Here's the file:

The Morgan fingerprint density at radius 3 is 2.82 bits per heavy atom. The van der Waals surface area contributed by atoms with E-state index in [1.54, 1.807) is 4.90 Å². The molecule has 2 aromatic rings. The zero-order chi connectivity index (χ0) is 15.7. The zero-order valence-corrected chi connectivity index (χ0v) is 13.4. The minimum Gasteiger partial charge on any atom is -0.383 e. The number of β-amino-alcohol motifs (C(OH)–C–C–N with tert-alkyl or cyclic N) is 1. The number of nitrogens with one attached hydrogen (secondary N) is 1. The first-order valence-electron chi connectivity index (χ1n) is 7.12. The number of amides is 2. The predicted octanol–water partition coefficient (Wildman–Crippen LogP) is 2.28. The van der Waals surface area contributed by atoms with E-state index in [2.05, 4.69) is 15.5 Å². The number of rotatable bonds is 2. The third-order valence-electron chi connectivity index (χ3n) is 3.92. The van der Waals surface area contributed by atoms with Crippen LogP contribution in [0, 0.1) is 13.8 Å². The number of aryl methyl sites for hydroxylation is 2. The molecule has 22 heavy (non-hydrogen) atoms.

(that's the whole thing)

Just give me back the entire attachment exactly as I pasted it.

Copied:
The Morgan fingerprint density at radius 3 is 2.82 bits per heavy atom. The van der Waals surface area contributed by atoms with E-state index in [1.54, 1.807) is 4.90 Å². The molecule has 2 aromatic rings. The zero-order chi connectivity index (χ0) is 15.7. The zero-order valence-corrected chi connectivity index (χ0v) is 13.4. The minimum Gasteiger partial charge on any atom is -0.383 e. The number of β-amino-alcohol motifs (C(OH)–C–C–N with tert-alkyl or cyclic N) is 1. The number of nitrogens with one attached hydrogen (secondary N) is 1. The first-order valence-electron chi connectivity index (χ1n) is 7.12. The number of amides is 2. The predicted octanol–water partition coefficient (Wildman–Crippen LogP) is 2.28. The van der Waals surface area contributed by atoms with E-state index in [2.05, 4.69) is 15.5 Å². The number of rotatable bonds is 2. The third-order valence-electron chi connectivity index (χ3n) is 3.92. The van der Waals surface area contributed by atoms with Crippen LogP contribution in [0, 0.1) is 13.8 Å². The number of aryl methyl sites for hydroxylation is 2. The molecule has 22 heavy (non-hydrogen) atoms.